吻胸口解内衣While Hillary wins her seat, Bill falters without her, and drops out of the 1992 primary. The list of ways their breakup changes history thus includes an altered succession of Presidents. John McCain becomes Commander-in-Chief instead of George W. Bush, and the U.S. invasion of Iraq never occurs. Conveniently, this rescues Sittenfeld’s Hillary from casting an unpardonable vote for an indefensible war. By the time she runs for President, in 2016, the fictional Hillary is not exactly a saint. But, unlike the real version, nor is she a vilified proxy for the very idea of a woman in politics. Described “as a hard worker, a pragmatic centrist, and a Midwestern bore,” her closest real-life analogue might be Amy Klobuchar. Recent history contradicts Sittenfeld’s premise that such a person could mount a competitive bid for the Presidency, and the final chapters of “Rodham” are its least convincing.
But this less controversial Hillary does leave Sittenfeld free to settle certain debates. Did people hate the real candidate for being a woman or for being a Clinton? In the novel, there is only one answer when men at the rallies of a political rival take to chanting, “Shut her up!” “I confess that even as I found the phenomenon disturbing, a part of me felt vindicated,” Hillary thinks. “Generally speaking, complaints about sexism were perceived as sour grapes. Proof was elusive, situations subject to interpretation. Yet was this not the starkest proof?”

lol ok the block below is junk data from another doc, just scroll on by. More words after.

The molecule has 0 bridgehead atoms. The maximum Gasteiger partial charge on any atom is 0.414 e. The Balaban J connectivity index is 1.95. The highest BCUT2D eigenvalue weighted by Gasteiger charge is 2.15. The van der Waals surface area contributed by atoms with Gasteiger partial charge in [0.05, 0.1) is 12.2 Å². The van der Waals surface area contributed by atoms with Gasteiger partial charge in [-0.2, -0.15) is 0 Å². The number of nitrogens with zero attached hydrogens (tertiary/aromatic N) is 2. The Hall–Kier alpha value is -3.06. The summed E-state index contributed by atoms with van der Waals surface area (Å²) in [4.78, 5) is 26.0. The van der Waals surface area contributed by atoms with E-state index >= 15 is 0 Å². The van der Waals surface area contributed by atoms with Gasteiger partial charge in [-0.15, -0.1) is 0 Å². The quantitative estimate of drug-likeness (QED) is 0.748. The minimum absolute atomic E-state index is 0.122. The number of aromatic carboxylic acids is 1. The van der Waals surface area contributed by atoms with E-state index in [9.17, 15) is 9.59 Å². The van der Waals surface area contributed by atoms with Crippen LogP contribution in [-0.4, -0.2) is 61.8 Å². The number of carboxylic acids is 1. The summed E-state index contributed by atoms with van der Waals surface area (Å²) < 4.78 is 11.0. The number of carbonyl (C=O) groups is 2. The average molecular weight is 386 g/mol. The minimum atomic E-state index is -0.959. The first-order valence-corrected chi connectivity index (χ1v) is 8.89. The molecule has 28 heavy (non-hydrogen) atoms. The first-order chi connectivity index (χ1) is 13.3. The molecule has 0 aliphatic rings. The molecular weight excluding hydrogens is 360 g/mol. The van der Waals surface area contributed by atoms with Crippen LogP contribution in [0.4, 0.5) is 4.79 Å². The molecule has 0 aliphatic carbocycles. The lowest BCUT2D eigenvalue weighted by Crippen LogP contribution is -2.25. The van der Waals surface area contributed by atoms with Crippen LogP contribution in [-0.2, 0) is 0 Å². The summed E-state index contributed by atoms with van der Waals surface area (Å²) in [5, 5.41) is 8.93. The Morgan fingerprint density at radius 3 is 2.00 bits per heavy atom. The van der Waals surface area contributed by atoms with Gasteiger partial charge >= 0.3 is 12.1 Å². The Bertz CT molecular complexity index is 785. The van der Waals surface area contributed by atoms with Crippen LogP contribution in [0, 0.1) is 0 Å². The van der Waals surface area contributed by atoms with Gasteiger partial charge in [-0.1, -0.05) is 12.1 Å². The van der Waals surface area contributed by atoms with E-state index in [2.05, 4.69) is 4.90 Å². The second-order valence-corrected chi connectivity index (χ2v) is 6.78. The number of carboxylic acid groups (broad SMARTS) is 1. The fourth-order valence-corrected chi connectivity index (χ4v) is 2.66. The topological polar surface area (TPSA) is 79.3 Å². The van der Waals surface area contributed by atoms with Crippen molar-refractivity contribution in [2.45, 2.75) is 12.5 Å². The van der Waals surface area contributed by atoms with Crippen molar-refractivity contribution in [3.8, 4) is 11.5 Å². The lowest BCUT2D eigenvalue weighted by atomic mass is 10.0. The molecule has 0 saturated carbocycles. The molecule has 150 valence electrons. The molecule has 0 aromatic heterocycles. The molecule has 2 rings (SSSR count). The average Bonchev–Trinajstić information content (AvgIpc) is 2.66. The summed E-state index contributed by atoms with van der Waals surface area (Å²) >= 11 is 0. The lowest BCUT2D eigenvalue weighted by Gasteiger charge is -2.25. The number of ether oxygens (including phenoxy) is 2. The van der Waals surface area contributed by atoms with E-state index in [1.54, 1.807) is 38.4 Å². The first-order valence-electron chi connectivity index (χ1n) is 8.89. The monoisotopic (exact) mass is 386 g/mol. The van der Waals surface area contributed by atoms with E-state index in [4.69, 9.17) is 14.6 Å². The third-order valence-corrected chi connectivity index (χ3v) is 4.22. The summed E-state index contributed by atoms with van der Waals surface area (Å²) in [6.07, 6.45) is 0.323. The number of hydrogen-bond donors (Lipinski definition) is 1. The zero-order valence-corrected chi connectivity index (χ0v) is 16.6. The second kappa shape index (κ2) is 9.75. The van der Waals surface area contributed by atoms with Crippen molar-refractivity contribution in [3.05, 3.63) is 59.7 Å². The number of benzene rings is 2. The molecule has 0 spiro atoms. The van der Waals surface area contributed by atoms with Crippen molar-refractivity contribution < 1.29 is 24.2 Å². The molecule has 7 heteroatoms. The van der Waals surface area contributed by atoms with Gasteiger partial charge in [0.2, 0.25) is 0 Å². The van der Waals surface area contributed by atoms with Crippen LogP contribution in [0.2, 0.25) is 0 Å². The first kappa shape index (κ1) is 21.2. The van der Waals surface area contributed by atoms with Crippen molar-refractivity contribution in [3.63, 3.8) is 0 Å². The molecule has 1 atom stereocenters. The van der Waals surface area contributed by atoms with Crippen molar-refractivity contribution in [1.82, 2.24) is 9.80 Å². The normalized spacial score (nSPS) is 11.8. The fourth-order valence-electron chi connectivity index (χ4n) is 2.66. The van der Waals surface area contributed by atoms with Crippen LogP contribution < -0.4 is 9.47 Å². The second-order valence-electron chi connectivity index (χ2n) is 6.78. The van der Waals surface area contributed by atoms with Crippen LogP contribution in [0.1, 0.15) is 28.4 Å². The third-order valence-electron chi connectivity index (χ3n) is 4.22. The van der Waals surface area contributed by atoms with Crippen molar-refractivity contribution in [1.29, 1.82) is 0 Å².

What can we learn from imagining a Hillary whose life sustains only a single interpretation? Reading “Rodham,” I sometimes missed the rich text of the real Clinton. Her many contradictions may be maddening, but they also reflect the impossible position that she endured as, for years or decades, the most prominent woman in American politics. Sittenfeld manages to squeeze in the real Clinton’s infamous dig at stay-at-home mothers (“I suppose I could have stayed home and baked cookies”), but it doesn’t have the same complicated zing in the mouth of a judicious senator as it did from a woman who dared to think that America’s most visible helpmeet might have a right to a professional life of her own.
吻胸口解内衣Still, by stripping away our misgivings, Sittenfeld makes room for the catharsis of uncomplicated regret. Giving her stump speech at a girls’ school, the fictional Hillary can feel “how close we were to the barrier that was often referred to as a glass ceiling but that I instinctively pictured as a large grassy field that, through some combination of fate and ambition, I was the likeliest person to get across first.” She continues: